Last week brought back, at least temporarily, our worst memories of September 2008.
For the week, the Dow Jones Industrial Average (DJIA) lost 628 points (5.7%) closing at 10,380. The S&P 500 fell nearly 76 points (6.4%) closing just below 1111. This puts both of these major US indexes into negative territory for the year with the DJIA off 0.5% and the S&P off 0.4%. These drops came in the face of generally good economic news here in the US. Last Friday, the Dept. of Labor announced that 290,000 new jobs were created in April, the best number in four years. Private sector jobs provided the bulk of the new jobs which is a very good trend. The overall jobless rate increased, however, from 9.7% to 9.9%; but in general, the news of job growth is positive and I look to see whether or not these numbers will continue to improve. I believe that government jobs (excluding temporary census workers) will be a drag on the employment numbers as more and more state governments lay off workers in response to their own budget shortfalls.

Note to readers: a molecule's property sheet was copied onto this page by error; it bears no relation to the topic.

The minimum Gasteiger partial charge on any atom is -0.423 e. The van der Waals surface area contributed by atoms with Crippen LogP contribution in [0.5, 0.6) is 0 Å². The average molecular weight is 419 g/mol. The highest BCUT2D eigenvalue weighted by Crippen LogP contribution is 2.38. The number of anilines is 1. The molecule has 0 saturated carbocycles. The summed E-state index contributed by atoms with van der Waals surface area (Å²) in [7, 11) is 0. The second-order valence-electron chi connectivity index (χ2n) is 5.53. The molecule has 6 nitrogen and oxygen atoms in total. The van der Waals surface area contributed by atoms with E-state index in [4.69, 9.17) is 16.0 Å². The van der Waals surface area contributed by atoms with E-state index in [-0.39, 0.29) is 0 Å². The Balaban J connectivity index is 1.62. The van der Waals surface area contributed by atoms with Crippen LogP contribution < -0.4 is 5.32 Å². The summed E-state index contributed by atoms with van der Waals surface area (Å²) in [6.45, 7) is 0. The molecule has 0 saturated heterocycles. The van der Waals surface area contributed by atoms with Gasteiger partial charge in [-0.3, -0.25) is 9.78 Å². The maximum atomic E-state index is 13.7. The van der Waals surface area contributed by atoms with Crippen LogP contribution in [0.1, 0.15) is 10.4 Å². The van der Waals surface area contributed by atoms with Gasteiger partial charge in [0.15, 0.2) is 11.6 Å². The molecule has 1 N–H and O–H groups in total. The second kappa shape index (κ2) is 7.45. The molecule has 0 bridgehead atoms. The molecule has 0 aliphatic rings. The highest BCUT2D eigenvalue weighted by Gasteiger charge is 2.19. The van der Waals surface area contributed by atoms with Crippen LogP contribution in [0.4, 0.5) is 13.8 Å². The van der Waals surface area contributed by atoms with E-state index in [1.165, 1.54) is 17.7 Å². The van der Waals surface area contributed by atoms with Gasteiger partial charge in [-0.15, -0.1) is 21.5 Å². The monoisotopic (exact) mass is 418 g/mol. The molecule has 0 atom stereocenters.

The MSCI (EAFE) World suffered a 10% set back last week and for the year this broad international index is now down 12% for the year.
The Euro fell to a 14-month low against the dollar closing at $1.2760 compared to $1.3295 from a week earlier and down from its 2009 close of $1.4316.
Oil has shed nearly $11 per barrel in the past several weeks closing around $75 per barrel. It may be counter-intuitive that oil prices should tumble in the face of one of the worst oil spills in history (reduction in near and long-term supply); however, much of the oil price changes have much to do with the strong US dollar. Ninety percent or more of all oil contracts are traded in US dollars. As the dollar gains strength against other currencies, the price of oil rises for most of the world. Higher prices equal lower demand. Also, traders perceive the problems in Europe could result in economic slowdowns and lowering overall demand for oil-hence the lower price of oil right now.
Gold rose to $1210 per ounce as the metal resumed its role as a traditional "safe haven." I would be wary of gold at this price especially if the markets accept the recent moves taken by the EU to help Greece.
Demand of US treasuries surged on worries from Europe driving the yield on 10-year notes down to a 3.4199% close on Friday from its previous Friday's close of 3.6590%. Corporate bonds also performed well during the week but did give back just a little on Friday.